From The Sunday Times
January 14, 2007
Baltic beauty: basking on Lithuania's coast
Still haven’t found a beach? Andrew Quested tries something completely differentAfter decades of being knocked from pillar to post, surviving in the shadow of history’s most oppressive moustaches, and various other miscellaneous hardships and humiliations, Lithuania has wound up being the largest of the Baltic states, but having the least Baltic sea frontage. Ripped off! The mere 60 miles of Lithuanian coast, however, should not be overlooked. Geography, creativity and something that can only be described as Lithuanianity have conspired to leave Europe’s quirkiest little country with mischievously good beachy bits.
You want a whey-hey-hey beach party with a cast of extras from Baywatch? No problem. You want to kick back in a seaside shanty and buy smoked fish from a man with a smoked face? Step this way. Or maybe you just want to stroll on a squeaky beach until your own footsteps drive you styrofoam-insane? You can do that too. And here’s the best bit: if you’re not sure what you want, these various options are so close together that you can easily flit between them.
So you don’t even have to make up your mind... apart from the “going to Lithuania for a beach holiday” bit.
Such variety is possible because two-thirds of the Lithuanian coastline is shadowed by the Curonian Spit — a long, thin strip of dunes pinned down by hand-planted pines. The spit originates in the Russian enclave of Kaliningrad, to the south, thrusts up along the Lithuanian coast and comes “that close” to touching the mainland, but doesn’t actually make it. (A five-minute ferry ride bridges the gap.) In effect, it extends the Lithuanian coast by about 80 miles and adds a string of calm lagoon beaches that are just a short flip-flop away from vast, untouched sea beaches on the other side.
The spit is too narrow to support any real development, but it has sprouted a few villages and towns big enough to offer the essentials for a laid-back holiday: good services and accommodation, not much to do, and beautiful environs to not do it in. Pottering about seems to be the most popular pastime here, but it is often interrupted by sitting about in pleasant cafes, restaurants or waterside gardens, enjoying good food and a cool drink.
On the mainland, a half-hour drive from the point where the spit almost touches, is Palanga — party central for Lithuanians in summer. As warm weather approaches, locals move into broom cupboards and rent rooms out to holidaymakers, and the place goes bonkers. The beach and promenade are constantly swarming with mildly delirious and arrestingly beautiful people, making Palanga a good choice for those who like the lively burble and fizz of constant action, and don’t mind the high probability of tripping over one gorgeous, scantily clad body while trying not to look at another. Try-hard trendies come here to show off in the sun, cool off in the water and bask in each other’s marvellous presence. It’s all very Dolce Banana.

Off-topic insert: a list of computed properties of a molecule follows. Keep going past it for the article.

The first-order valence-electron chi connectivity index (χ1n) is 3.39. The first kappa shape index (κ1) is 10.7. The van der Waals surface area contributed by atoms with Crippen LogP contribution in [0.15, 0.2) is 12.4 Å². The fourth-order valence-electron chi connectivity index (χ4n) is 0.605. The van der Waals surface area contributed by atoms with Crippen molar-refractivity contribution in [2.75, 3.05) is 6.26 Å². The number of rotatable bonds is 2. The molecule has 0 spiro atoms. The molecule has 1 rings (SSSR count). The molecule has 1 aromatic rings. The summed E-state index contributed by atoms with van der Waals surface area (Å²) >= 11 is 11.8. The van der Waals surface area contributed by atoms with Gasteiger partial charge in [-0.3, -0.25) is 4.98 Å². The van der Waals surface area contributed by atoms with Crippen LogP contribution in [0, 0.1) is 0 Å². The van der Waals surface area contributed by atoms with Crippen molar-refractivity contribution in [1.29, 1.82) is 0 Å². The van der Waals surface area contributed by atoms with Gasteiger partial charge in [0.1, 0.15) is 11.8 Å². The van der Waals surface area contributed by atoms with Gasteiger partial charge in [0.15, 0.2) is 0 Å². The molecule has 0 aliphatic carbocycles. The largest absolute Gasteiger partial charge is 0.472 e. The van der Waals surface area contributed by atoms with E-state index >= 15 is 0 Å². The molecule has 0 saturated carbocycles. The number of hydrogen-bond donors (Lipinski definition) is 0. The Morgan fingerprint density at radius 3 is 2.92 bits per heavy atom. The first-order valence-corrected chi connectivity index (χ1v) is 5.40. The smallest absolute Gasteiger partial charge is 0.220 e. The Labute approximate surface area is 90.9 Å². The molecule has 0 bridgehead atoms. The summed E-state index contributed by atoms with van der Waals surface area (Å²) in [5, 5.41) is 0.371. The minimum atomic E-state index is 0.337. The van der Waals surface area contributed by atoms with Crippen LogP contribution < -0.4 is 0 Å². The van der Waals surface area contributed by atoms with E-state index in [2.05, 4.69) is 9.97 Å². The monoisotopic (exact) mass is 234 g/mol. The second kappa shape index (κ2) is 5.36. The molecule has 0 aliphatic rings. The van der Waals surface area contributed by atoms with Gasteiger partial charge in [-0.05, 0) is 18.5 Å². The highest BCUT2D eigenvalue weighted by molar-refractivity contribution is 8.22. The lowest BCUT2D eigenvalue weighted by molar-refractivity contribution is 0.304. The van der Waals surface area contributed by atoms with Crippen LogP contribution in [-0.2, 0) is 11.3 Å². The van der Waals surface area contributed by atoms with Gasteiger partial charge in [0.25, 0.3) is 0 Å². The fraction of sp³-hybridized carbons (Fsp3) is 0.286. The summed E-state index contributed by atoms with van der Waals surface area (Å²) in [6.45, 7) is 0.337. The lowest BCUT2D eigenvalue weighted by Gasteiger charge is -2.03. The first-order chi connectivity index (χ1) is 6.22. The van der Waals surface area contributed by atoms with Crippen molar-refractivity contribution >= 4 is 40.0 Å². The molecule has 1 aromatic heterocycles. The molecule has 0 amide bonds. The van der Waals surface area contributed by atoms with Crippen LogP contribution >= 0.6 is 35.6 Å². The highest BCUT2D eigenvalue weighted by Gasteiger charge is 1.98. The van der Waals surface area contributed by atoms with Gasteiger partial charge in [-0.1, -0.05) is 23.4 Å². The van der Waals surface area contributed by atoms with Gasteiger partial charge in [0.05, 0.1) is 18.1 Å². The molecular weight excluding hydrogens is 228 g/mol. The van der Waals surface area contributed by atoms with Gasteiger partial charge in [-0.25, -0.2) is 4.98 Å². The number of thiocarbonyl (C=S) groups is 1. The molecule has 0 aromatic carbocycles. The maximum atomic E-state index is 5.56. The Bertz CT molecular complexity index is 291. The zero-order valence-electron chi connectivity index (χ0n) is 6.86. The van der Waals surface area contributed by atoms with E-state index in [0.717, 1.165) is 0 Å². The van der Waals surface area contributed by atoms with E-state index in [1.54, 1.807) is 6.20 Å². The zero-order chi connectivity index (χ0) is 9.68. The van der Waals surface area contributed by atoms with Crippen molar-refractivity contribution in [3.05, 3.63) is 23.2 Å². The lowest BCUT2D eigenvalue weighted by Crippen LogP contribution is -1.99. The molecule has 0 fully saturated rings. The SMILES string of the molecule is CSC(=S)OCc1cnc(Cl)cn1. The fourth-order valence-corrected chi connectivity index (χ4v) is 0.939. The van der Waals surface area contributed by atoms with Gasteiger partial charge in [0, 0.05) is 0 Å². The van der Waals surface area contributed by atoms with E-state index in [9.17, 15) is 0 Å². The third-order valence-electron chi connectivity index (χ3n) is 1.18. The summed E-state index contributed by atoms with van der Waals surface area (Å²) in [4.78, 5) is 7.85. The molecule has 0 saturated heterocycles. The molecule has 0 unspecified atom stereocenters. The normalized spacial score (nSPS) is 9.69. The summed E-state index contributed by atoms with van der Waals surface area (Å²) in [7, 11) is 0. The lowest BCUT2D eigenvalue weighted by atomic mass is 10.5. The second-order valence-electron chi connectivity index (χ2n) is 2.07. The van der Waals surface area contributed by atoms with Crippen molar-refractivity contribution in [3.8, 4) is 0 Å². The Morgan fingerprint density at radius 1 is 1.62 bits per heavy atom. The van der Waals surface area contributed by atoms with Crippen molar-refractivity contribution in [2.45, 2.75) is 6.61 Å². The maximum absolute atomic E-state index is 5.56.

Palanga offers a quieter side. too. Deviate from the maindrag and you’ll discover the beautiful botanical gardens and an amber museum housed in an old mansion. It also has a few tucked-away cafes and bars that have, despite what can seem like a moronslaught on the main street, carved out their own quirky niche and offer a subtly spellbinding atmosphere.
Regardless of which beach you choose to sift through your toes, the summer climate on the Lithuanian coast is almost always superb. The sun won’t fry you and the Baltic Sea, filled as it is with low-salt glacial runoff, is mountain-stream cool and fresh. So you won’t go home looking like a cooked and salted prawn.
Page 2: travel brief
Getting there: Air Baltic (00 370 5-235 6000, www.airbaltic.com) flies to Vilnius from Gatwick and Dublin. FlyLAL (252 5555, www.flylal.com) flies there from Gatwick and Shannon, and once a week from Dublin to Palanga. Fares start at £70. Ryanair (0871 246 0000, www.ryanair.com) flies to Kaunas, Lithuania’s second city, from Stansted, Liverpool and Dublin; from £54. Buses run from Vilnius and Kaunas to the port city of Klaipeda — from which a ferry shuttles passengers to the Curonian Spit for about 50p — and direct to Palanga.
Where to stay: in Palanga, it doesn’t get much better than the five-star Palanga Hotel (00 370 4-604 1414, www.palangahotel.lt), a looming luxury cruise ship of a building moored in the forest just 50yd from the beach and a five-minute walk from all the action; a double costs £100 in high season. Or there’s the cosier Vila Ramybe (605 4124, www.vilaramybe.lt), a family-run guesthouse with one of the best bars and cafes in town; doubles from £60.
In Nida, on the Curonian Spit, Vila Banga (695 1139, www.nidosbanga.lt) offers thatched-roofed fishing-village charm, with clean, simply furnished doubles from £56 in high season. Or try Nidus (695 2001, www.nidus.lt), a subtly stylish hotel, midway between the lagoon and sea beaches; doubles from £70.
Where to eat: in Palanga, you can feast on fish at Zuvine (604 8070), where a belt-bursting meal with wine will cost about £15pp.
In Nida, Eserine (695 2757) is the place to try local fish; about £20pp.